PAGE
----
We are delighted to publish Jerry Jobe’s latest mobile photography/art tutorial for our reading and viewing pleasure. This time Jobe takes a look at the app Dreamscope and it’s not all favourable. Read his thoughts as he puts it through its paces (foreword by Joanne Carter). Take it away Jerry…
“Some photo and art apps are processing-intensive, requiring multiple steps to achieve a look. This processing can eat up your battery life. A large portion of a developer’s time can be spent trying to maximize the efficiency of that processing, since nobody wants their device to be in a waiting mode, unable to process anything. Some apps will solve the problem by doing the processing elsewhere: the photo and preset are uploaded, the processing is done on a remote machine, and the results are downloaded. The advantage of this method is that waiting for the processing to be done becomes a background task, so you can flip to another app and browse the web or check emails in the interim. The disadvantage is that file sizes are usually reduced because of the upload/download, and the length of the delay can discourage free experimentation.
I reviewed one such app a couple of years ago: PhotoFunia. For PhotoFunia, the upload, processing, and download functions are quick enough that you can sit and watch them: usually about 20 seconds at the top end. Today’s app, Dreamscope, is in an entirely different realm: the process takes a minimum of three minutes. Three minutes is a lifetime in digital art processing (although I’ve heard other apps in this class can take ten minutes or more). So the question becomes, are the Dreamscope results worth the wait? Let’s take a look”.
Dreamscope’s interface is simple. When you enter the app, the Camera is activated. You can choose to capture an image or load one from your photo library, accessed through the small square thumbnail at the bottom right (currently occupied by the Dreamscope logo). I have seen evidence of a bug that hides the Photo Library thumbnail; I hope that Dreamscope is able to squash that bug.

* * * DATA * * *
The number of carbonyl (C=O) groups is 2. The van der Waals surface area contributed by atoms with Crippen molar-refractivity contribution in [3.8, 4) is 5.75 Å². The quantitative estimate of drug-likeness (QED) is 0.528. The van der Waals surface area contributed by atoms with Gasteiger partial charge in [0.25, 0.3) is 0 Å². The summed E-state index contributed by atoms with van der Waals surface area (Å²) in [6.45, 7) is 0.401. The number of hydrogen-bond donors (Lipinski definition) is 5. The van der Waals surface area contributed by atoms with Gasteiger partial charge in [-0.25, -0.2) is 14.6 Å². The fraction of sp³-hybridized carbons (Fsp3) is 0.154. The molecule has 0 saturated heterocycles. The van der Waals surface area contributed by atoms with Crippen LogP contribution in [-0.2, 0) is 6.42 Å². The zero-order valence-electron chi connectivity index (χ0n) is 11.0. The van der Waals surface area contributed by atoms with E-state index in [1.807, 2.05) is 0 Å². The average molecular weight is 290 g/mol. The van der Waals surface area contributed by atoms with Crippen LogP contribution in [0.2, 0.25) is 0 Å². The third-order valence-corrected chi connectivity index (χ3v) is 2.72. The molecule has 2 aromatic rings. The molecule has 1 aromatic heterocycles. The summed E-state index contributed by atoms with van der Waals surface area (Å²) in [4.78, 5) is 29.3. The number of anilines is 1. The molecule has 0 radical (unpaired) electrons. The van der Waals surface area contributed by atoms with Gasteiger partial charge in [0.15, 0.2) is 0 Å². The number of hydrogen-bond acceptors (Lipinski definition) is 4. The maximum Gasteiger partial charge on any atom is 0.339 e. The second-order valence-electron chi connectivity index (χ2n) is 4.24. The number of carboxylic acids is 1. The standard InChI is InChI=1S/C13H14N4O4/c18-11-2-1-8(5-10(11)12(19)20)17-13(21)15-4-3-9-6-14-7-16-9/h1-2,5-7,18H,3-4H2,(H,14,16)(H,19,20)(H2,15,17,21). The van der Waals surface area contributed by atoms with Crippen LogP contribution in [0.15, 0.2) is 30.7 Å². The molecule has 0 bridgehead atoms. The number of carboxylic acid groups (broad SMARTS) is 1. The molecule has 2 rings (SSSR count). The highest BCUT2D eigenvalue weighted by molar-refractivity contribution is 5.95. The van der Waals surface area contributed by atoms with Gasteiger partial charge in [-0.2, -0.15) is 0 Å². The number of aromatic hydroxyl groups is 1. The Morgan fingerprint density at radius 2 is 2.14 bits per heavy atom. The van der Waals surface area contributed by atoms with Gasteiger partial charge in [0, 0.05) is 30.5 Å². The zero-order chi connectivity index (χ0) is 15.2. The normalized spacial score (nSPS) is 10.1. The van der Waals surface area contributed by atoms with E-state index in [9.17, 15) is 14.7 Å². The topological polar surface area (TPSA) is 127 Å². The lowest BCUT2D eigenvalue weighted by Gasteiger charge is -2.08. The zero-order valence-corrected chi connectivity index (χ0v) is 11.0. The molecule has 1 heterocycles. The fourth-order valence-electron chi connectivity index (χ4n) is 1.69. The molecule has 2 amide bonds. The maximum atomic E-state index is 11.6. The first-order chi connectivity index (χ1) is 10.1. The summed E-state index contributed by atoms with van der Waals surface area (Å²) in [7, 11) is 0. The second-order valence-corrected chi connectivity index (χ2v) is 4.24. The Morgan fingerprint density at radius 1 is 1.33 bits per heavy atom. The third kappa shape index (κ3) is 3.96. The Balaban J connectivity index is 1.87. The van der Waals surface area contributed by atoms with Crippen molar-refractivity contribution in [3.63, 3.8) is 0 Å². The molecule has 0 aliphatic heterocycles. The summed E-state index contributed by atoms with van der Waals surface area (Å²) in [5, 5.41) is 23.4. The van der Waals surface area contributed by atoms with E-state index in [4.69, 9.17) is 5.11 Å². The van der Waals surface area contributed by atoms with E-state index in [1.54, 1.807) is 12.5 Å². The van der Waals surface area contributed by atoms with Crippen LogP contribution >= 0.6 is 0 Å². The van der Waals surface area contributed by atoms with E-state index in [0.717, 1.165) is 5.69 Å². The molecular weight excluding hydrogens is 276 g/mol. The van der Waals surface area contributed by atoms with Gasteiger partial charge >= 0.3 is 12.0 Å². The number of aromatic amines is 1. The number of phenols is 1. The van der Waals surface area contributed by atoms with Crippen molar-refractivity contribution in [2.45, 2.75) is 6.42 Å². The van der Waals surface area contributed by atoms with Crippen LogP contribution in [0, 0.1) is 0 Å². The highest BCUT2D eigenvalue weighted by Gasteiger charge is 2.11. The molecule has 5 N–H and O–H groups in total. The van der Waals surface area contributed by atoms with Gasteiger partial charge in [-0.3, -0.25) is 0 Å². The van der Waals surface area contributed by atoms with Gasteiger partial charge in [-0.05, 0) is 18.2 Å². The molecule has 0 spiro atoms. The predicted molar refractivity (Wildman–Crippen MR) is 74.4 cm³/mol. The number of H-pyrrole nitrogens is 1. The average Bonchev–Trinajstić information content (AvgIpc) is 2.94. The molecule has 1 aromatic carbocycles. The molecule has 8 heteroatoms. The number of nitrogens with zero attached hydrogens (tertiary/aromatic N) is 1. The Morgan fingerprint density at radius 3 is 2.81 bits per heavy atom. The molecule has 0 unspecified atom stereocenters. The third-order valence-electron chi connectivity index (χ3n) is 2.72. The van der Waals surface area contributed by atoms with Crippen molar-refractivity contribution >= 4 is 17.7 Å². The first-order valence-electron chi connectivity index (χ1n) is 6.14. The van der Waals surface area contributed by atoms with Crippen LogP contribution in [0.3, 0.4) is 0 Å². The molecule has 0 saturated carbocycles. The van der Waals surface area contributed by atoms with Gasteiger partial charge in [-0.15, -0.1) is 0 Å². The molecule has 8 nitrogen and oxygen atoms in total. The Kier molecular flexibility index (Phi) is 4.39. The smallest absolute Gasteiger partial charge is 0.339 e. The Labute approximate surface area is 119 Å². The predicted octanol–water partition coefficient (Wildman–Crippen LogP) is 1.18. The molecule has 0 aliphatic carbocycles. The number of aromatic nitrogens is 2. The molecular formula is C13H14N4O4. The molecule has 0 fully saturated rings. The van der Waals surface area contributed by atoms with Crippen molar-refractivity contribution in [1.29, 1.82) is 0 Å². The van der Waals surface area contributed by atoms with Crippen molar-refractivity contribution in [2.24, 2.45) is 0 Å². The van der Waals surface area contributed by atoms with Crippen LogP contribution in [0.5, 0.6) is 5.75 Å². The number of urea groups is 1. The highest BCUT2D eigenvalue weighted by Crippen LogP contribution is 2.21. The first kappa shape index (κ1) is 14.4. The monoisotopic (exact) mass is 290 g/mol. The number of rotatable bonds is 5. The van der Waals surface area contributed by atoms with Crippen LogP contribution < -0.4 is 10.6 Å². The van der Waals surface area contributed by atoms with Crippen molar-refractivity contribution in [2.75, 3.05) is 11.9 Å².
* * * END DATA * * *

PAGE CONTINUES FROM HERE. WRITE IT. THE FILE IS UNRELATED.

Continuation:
At the bottom are three buttons: Home, Camera and “Me”. The screen shown is the Camera screen.
Dreamscope is set up to be somewhat of a social network, a place to share your creations. When you first open Dreamscope, you are asked to create a user ID and sign in. Every image you upload and process is eligible to be seen by everyone on the network. (I’ll show you how to turn that off on individual images in a moment.) The Home button takes you to the network Gallery, which contains all the images that users have processed through Dreamscope, most recent first. There is no way to search for a particular user, or even know what users are on the network. This seems to be less of a social network and more of a way to grab unattributed images.
Tapping a thumbnail shows you the entire image, as shown below. Tapping the user name at the top of the screen shows you all of that user’s images. Notice the Share button at the bottom. There is nothing that prevents other users from saving your images, shared on the network, to their own device. For that reason, I recommend that you share your images to the Dreamscope network sparingly, if at all.